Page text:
Albania Exports $340 million f.o.b. (2002 est.)
Albania Exports - commodities textiles and footwear; asphalt, metals and metallic ores, crude oil; vegetables, fruits, tobacco
Albania Exports - partners Italy 76.6%, Germany 5.6%, Greece 2.7% (2002)
Albania Imports $1.5 billion f.o.b. (2002 est.)
Albania Imports - commodities machinery and equipment, foodstuffs, textiles, chemicals
Albania Imports - partners Italy 39.4%, Greece 24.5%, Turkey 6%, Germany 5% (2002)
Albania Debt - external $784 million (2000)
Albania Economic aid - recipient ODA: $315 million (top donors were Italy, EU, Germany) (2000 est.)
Albania Currency lek (ALL)
Albania Currency code ALL
Albania Exchange rates leke per US dollar - NA (2002), 143.49 (2001), 143.71 (2000), 137.69 (1999), 150.63 (1998)
Albania Fiscal year calendar year
Albania Telephones - main lines in use 120,000 (2001)
Albania Telephones - mobile cellular 250,000 (2001)
Albania Telephone system general assessment: Albania has the poorest telephone service in Europe with fewer than two telephones per 100 inhabitants; it is doubtful that every village has telephone service domestic: obsolete wire system; no longer provides a telephone for every village; in 1992, following the fall of the Communist government, peasants cut the wire to about 1,000 villages and used it to build fences international: inadequate; international traffic carried by microwave radio relay from the Tirana exchange to Italy and Greece
Albania Radio broadcast stations AM 13, FM 4, shortwave 2 (2001)
Albania Television broadcast stations 3 (plus 58 repeaters) (2001)
Albania Internet country code .al
Albania Internet Service Providers (ISPs) 10 (2001)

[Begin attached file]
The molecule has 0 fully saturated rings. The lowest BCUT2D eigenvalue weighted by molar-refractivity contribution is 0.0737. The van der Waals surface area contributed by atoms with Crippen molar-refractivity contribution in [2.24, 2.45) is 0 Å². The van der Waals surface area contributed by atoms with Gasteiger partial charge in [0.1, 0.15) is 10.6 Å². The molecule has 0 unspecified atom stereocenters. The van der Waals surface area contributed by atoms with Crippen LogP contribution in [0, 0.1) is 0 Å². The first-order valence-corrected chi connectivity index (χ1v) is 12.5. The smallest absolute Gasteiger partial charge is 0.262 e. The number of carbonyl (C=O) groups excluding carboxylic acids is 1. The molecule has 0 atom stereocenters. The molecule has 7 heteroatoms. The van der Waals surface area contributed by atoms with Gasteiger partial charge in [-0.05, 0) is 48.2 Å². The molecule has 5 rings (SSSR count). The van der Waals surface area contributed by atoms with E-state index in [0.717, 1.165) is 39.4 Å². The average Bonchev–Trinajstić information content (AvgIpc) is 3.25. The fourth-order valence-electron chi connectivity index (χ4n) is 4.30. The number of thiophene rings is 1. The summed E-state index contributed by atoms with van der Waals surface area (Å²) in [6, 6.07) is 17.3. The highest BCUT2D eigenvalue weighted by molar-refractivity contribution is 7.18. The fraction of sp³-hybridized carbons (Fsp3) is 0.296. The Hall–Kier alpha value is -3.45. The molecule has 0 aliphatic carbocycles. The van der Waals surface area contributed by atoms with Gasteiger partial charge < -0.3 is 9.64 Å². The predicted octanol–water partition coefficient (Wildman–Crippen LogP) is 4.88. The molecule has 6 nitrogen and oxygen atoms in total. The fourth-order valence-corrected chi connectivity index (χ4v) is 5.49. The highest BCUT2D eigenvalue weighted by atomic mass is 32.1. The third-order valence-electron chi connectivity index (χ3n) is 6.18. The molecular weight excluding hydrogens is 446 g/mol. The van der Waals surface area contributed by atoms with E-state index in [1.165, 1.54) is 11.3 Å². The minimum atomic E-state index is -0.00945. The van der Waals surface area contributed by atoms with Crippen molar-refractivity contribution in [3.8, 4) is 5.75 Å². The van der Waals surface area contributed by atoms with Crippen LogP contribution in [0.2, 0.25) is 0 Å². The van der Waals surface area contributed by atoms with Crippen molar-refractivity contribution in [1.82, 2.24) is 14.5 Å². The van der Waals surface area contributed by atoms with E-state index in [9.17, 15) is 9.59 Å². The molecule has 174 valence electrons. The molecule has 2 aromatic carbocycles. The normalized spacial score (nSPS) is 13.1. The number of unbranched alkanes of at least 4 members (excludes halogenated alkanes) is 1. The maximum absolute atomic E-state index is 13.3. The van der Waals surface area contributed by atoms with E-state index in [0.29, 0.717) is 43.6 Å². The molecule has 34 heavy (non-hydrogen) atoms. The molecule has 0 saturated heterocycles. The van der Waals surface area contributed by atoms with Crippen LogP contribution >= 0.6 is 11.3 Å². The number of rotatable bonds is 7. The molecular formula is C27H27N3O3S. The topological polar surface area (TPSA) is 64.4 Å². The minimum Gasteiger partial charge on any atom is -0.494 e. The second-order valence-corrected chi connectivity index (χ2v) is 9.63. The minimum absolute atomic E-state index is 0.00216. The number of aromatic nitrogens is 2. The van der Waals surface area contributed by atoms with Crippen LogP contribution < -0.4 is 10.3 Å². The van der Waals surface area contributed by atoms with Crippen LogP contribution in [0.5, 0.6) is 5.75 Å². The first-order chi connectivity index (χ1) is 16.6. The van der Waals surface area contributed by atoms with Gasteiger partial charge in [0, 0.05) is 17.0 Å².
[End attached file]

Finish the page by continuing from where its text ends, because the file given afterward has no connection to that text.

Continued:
Albania Internet users 12,000 (2001)
Albania Railways total: 447 km standard gauge: 447 km 1.435-m gauge (2002)
Albania Highways total: 18,000 km paved: 5,400 km unpaved: 12,600 km (2000)
Albania Waterways 43 km note: includes Albanian sections of Lake Scutari, Lake Ohrid, and Lake Prespa (1990)
Albania Pipelines gas 339 km; oil 207 km (2003)
Albania Ports and harbors Durres, Sarande, Shengjin, Vlore
Albania Merchant marine total: 13 ships (1,000 GRT or over) 21,954 GRT/34,412 DWT ships by type: bulk 1, cargo 11, roll on/roll off 1, includes some foreign-owned ships registered here as a flag of convenience: Croatia 1, Honduras 1 (2002 est.)
Albania Airports 12 (2002)
Albania Airports - with paved runways total: 4 2,438 to 3,047 m: 3 1,524 to 2,437 m: 1 (2002)
Albania Airports - with unpaved runways total: 8 914 to 1,523 m: 2 under 914 m: 4 (2002) 1,524 to 2,437 m: 1 over 3,047 m: 1
Albania Heliports 1 (2002)
Albania Military branches Army, Navy, Air and Air Defense Forces, Interior Ministry Troops, Border Guards
Albania Military manpower - military age 19 years of age (2003 est.)
Albania Military manpower - availability males age 15-49: 906,168 (2003 est.)
Albania Military manpower - fit for military service males age 15-49: 742,837 (2003 est.)
Albania Military manpower - reaching military age annually males: 36,985 (2003 est.)
Albania Military expenditures - dollar figure $56.5 million (FY02)
Albania Military expenditures - percent of GDP 1.49% (FY02)
Albania Disputes - international the Albanian Government calls for the protection of the rights of ethnic Albanians outside its borders in the Kosovo region of Serbia and Montenegro, and in the northern Former Yugoslav Republic of Macedonia, while continuing to seek regional cooperation; some outside ethnic Albanian groups voice union with Albania
Albania Illicit drugs increasingly active transshipment point for Southwest Asian opiates, hashish, and cannabis transiting the Balkan route and - to a far lesser extent - cocaine from South America destined for Western Europe; limited opium and growing cannabis production; ethnic Albanian narcotrafficking organizations active and rapidly expanding in Europe; vulnerable to money laundering associated with regional trafficking in narcotics, arms, contraband, and illegal aliens